Sense of urgency on environment needed
“Time is not on our side.” That was the secretary-general of the U.N.’s World Meteorological Organization, Petteri Taalas, speaking early in October about a new report on the globe’s looming water crisis.
Climate change, the WMO warns, is producing more flooding, more drought and other water-related catastrophes. Population growth is creating water scarcity. And, we’re losing the water the earth stores, most notably in Antarctica and Greenland but also in areas that have traditionally supplied fresh water.
Though water problems are especially acute in places like North Africa and Central Asia, the U.S. is hardly immune. A two-decades-old drought in the West has been historically severe this year, stoking wildfires, forcing water cutbacks and hurting farmers and ranchers from California to the Dakotas. In the East, flooding from Hurricane Ida killed dozens of people, while torrential rains and flash flooding have caused more deaths and untold damage in Tennessee, North Carolina and, most recently, Alabama.
The U.N. report argues that concerted governmental action is urgently needed. The world is behind on water management efforts, it warns, while early-warning systems and making water polices and planning part of an overall climate-policy approach will be vital.
The problem, of course, is that water isn’t our only challenge. In fact, there’s a long list.
Policies that continue to encourage fossil-fuel exploration and extraction, for instance, simply exacerbate the climate change that underlies many of the world’s worst problems. Toxins from heavy metals, plastics and other pollutants continue to ruin our air, water and soil, creating immense public health problems in this country and elsewhere. Our oceans increasingly suffer from the long-standing human habit of dumping our waste there. And even when we don’t do it deliberately, our carbon emissions are acidifying ocean waters, killing coral reefs and other animal and plant life. Entire habitats — not to mention individual species of plants and animals — are becoming extinct, sometimes before we even know they exist.
Meanwhile, when was the last time you heard a serious debate in Congress about environmental policy of any sort?
The U.S. is hardly alone in this, but we can only control our own public policy and hope to influence others and, for the most part, environmental issues have taken a back seat in recent decades to other pressing concerns. But as the WMO report makes clear, the earth isn’t inclined to wait for us. Which suggests that environmental policy on Capitol Hill and in the White House needs to be moved to the front burner.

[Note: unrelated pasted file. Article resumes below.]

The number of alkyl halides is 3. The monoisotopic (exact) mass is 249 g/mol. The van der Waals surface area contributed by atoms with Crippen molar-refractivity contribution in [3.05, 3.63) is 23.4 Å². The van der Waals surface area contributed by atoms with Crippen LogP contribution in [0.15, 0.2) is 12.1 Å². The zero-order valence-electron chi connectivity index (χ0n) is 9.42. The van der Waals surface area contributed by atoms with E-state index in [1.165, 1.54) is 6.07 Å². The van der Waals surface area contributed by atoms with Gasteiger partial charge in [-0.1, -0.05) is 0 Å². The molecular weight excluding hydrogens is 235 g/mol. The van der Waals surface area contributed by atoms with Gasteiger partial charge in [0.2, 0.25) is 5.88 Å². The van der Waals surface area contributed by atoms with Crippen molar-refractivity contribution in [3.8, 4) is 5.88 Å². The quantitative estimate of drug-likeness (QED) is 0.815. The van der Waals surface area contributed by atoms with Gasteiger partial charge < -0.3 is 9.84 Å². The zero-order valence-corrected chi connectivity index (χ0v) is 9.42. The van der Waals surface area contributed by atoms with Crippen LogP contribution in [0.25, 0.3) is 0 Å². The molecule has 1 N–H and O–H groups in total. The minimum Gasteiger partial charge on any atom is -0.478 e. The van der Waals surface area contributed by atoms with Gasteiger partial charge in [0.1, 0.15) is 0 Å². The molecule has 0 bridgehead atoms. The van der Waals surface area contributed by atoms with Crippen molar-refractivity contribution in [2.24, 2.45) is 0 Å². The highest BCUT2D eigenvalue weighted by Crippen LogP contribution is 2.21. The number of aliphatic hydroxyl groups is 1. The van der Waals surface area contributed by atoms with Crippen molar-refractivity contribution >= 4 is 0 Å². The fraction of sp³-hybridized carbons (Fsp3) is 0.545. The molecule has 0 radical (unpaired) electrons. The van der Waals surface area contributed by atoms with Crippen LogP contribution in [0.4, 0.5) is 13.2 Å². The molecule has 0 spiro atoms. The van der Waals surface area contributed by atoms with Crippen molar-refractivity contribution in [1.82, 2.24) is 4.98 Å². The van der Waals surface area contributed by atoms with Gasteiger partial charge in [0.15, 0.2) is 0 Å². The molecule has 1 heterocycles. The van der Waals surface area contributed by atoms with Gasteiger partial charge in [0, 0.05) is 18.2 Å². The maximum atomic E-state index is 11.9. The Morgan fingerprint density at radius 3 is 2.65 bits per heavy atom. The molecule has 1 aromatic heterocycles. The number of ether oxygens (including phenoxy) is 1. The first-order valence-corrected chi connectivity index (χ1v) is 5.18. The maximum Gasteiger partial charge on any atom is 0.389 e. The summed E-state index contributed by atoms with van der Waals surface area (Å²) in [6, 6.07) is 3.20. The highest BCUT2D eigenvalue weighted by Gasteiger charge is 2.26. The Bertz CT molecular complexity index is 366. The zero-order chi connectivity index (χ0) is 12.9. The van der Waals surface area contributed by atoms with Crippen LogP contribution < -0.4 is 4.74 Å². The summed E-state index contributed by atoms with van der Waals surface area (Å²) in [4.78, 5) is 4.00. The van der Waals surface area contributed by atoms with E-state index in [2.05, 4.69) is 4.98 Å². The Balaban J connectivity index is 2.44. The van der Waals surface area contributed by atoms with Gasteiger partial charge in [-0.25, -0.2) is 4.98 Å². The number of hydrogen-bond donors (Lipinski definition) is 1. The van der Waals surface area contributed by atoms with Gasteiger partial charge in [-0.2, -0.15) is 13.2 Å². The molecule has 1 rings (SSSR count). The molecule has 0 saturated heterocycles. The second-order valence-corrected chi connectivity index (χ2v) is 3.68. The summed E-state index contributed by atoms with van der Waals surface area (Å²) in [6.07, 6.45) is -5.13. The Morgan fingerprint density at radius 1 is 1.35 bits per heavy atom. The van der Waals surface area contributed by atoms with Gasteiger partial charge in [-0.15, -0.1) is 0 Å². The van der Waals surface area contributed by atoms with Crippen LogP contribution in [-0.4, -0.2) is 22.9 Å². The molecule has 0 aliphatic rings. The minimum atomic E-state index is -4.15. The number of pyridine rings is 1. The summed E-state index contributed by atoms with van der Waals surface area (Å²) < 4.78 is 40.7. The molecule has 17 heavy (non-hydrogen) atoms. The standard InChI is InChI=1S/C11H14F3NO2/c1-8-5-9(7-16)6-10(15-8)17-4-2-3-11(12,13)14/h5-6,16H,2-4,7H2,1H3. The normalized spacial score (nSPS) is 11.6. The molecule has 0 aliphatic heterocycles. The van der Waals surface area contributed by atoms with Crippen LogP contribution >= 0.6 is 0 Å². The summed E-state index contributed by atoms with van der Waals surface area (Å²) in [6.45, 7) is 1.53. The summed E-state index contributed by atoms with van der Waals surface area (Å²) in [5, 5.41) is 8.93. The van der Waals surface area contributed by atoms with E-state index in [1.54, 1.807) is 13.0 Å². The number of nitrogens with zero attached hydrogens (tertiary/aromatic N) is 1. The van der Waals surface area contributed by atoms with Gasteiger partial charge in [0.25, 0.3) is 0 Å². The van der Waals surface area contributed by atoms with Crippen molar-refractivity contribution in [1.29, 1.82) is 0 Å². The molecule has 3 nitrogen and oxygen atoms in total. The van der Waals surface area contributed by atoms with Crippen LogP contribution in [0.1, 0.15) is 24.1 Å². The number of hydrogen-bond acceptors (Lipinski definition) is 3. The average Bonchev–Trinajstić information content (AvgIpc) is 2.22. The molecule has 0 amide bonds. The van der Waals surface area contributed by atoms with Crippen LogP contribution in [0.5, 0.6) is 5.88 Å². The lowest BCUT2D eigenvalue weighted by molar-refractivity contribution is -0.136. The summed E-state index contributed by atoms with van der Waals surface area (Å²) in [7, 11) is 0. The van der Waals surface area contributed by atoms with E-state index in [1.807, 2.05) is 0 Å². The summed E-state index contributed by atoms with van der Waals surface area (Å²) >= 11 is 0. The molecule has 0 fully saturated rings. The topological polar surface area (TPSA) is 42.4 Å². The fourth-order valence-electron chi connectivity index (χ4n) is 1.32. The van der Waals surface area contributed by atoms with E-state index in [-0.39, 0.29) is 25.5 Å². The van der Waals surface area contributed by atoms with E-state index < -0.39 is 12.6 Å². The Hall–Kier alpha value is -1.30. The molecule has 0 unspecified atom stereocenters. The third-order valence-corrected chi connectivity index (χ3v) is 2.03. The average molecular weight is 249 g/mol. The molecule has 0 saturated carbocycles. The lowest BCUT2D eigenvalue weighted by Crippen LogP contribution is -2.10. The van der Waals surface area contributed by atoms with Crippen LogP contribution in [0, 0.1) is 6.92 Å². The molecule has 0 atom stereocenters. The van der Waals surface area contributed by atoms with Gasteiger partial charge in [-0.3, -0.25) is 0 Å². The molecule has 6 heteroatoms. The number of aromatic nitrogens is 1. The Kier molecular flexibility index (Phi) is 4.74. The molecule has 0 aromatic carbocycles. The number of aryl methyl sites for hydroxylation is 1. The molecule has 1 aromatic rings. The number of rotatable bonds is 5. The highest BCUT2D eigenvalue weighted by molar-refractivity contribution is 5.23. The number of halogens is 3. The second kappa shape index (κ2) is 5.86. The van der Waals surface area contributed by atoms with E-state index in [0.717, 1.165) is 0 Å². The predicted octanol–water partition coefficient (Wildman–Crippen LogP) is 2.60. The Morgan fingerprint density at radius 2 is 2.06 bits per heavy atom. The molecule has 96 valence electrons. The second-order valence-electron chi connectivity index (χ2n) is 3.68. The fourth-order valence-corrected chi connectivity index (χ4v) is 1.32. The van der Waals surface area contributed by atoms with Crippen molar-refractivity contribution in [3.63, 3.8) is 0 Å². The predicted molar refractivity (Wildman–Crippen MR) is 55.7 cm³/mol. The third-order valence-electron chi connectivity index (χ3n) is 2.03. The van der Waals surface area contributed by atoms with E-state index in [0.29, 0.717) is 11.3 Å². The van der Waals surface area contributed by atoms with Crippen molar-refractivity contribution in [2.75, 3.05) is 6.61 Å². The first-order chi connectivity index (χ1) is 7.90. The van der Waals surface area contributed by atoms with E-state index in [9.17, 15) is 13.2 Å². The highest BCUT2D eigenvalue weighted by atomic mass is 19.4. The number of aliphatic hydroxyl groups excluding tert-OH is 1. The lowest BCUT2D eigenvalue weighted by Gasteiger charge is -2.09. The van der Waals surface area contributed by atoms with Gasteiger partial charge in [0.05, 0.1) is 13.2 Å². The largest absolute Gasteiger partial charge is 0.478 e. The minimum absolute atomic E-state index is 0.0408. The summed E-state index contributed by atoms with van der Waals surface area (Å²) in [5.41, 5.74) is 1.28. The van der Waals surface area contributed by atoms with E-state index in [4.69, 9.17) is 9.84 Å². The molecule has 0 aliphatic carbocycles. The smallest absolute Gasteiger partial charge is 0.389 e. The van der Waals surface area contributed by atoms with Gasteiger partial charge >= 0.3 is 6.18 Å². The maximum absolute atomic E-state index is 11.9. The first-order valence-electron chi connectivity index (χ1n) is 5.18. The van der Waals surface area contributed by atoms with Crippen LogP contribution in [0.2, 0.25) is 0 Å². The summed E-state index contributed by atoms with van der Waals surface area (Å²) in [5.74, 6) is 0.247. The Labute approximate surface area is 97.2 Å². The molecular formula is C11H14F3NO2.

What will it take? Clearly, it requires strong leadership both at home and abroad. This is because changing course is both politically and fiscally intimidating.
Let’s return to water, for instance. In the western U.S., balancing farming/ranching interests, the needs of the vast majority of the population that lives in cities, the rights of traditional Native American users, the requirements of salmon and other fish and the health of the surrounding environment has been contentious for over a century. And that was without severe drought. We’re at or about to reach a point, though, where it’s impossible to help one constituency without hurting another. That’s a situation no politician likes to confront, especially because Americans have long gotten used to the idea that drinkable water and water for irrigation will always be available.
In fact, pretty much every environmental challenge we face will demand hard choices. The risk of flooding is already reshaping settlement patterns and drawing focused attention from the insurance industry. The public health problems caused by vehicle emissions and heavy industry could be conveniently ignored as long as they mostly affect politically powerless communities, but, as those places become more assertive, political leaders are being forced to take notice. And after a year of disasters like this past one, climate change is commanding a new seriousness in places that have been hit hard by its effects while it remains uncertain whether the powerful industries and entrenched policies that most contribute to its course can be budged.
But Taalas’s words — “Time is not on our side” — strip the problem to its essence. In the halls of power, both here and elsewhere, finding ways to address our many environmental crises needs top priority.
Editor’s note: Lee Hamilton is a senior adviser for the Indiana University Center on Representative Government; a Distinguished Scholar at the IU Hamilton Lugar School of Global and International Studies; and a Professor of Practice at the IU O’Neill School of Public and Environmental Affairs. He was a member of the U.S. House of Representatives for 34 years.